The welcome arrival of Lesley, Marie and Michele usually leads to a walk. Today was no exception. Since they were on the way back to Melbourne this afternoon, the time between lunch and departure was fairly tight. We needed a route, preferably a circuit, of around 5km. At 5.05km, this loop fitted the bill.

Starting at the corner of Nicholls Lane and Jukes Rd we headed toward the Strathbogie Merton Rd on a gentle downward gradient. The dirt had been recently graded smooth to the driveway of the only farm house. This was a just few hundred metres down the 900m lane. Beyond was a pretty, little used, leaf-littered, dusty grey track. This track cut between dry woodland above. Below is a rustic dell including a rush bordered pond within romantic farmland, submerged in forest.

Turning left into the Strathbogie-Merton Rd began a modest incline on narrow winding white gravel. This road is closely skirted by forest across steep slopes and within deep gullies. All are dotted with beautiful, lichen draped granite boulders and formations. The grey green of eucalyptus leaves is set against the walls of white trunked manna gums. The salmon patches exposed by long strips of ribbon bark falling to the ground create a glorious summer palette.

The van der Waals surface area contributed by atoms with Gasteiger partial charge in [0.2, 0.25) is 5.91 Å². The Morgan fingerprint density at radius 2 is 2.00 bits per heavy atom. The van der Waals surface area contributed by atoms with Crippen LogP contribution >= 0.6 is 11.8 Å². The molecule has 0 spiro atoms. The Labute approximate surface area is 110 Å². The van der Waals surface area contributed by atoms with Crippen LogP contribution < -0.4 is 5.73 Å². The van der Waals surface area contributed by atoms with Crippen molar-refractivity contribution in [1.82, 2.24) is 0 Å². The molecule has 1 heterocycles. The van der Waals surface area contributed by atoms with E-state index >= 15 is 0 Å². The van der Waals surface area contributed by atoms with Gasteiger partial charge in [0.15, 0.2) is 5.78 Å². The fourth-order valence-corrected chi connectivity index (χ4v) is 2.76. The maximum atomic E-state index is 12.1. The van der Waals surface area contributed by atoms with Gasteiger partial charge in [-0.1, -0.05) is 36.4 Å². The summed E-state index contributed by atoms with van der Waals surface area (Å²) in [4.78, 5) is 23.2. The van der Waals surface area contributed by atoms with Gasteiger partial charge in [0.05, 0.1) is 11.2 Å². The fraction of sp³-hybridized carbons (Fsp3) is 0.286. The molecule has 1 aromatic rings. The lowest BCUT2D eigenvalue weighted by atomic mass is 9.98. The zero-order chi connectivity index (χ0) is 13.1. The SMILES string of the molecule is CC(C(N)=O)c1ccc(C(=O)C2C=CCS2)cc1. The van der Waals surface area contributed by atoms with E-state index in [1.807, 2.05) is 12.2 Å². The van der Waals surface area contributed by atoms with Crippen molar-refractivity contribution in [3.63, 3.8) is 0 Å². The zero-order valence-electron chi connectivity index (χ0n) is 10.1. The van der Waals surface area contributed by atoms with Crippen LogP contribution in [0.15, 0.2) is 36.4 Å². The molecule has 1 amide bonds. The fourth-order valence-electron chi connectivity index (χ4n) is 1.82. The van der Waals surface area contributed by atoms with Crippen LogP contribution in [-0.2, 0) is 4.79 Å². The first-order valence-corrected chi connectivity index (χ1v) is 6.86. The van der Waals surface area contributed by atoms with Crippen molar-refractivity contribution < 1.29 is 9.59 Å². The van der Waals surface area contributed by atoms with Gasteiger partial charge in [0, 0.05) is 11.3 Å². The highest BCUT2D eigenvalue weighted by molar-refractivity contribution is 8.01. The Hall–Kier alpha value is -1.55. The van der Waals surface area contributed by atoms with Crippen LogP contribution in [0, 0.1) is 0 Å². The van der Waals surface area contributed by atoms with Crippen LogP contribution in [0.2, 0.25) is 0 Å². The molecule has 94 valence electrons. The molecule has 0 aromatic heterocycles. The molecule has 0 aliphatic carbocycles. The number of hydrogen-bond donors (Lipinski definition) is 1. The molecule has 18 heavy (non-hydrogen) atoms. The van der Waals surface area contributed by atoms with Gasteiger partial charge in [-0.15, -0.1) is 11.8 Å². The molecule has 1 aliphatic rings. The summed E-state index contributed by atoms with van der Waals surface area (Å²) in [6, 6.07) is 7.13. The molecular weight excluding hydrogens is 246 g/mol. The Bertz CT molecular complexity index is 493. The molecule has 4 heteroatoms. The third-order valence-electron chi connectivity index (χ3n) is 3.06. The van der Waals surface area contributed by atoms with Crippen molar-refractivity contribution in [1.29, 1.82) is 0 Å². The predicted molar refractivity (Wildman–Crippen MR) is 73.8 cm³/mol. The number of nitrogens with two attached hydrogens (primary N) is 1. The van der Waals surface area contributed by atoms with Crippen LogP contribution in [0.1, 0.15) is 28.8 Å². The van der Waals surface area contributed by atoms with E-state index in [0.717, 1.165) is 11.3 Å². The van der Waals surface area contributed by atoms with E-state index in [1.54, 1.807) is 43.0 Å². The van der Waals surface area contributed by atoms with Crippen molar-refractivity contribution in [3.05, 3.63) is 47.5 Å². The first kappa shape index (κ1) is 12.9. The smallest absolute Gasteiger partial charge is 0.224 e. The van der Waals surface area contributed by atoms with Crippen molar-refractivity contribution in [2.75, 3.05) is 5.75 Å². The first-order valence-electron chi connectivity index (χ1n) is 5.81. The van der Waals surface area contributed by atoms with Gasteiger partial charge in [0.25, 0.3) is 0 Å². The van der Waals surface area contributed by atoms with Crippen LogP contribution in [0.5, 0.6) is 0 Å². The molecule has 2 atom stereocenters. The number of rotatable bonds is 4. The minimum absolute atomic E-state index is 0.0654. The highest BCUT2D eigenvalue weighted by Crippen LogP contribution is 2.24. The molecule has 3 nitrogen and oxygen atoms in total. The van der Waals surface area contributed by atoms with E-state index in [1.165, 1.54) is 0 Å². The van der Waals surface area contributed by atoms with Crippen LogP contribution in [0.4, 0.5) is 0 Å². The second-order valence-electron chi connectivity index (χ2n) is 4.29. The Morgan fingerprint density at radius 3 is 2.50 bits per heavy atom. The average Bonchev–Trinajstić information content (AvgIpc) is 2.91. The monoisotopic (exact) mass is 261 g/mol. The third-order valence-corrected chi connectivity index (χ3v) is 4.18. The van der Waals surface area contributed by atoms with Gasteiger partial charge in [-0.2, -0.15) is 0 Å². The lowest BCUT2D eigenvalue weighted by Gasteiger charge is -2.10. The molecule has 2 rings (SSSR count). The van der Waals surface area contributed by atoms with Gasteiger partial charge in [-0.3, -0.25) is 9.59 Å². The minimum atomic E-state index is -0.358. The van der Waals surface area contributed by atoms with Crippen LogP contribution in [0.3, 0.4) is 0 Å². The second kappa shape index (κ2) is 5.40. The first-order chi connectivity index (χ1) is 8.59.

Cresting the top of the rise, we made the transition to the rolling hills of wood bound farmland. The cultivated top of the Tableland. From there it was downhill to the Jukes Rd intersection. There is a short stretch of bitumen to the sharp “V” where the roads meet. Jukes Rd takes off up the hill in a climb that has to recover the previous loss of elevation. It is enough to get the heart rate going if you push it.

The usual wildlife presented. However, unusually, we saw a wallaby chasing a hare as they both bounded down the slope and over the road in front of us! Something I can’t explain. A white throated tree creeper was spotted working the tree trunks. Currawongs chimed and kookaburras laughed at our passage with gusto. We startled a pair of common bronze wing pigeons into a panicked flight. They looked very guilty. A large echidna was foraging in the bush, but dug in deeply before Marie could get a good look. Very sensible with Marie around! Three swamp wallabies suspiciously watched our progress from behind a fallen log. They looked like they were waiting to ambush someone, but fortunately it wasn’t us.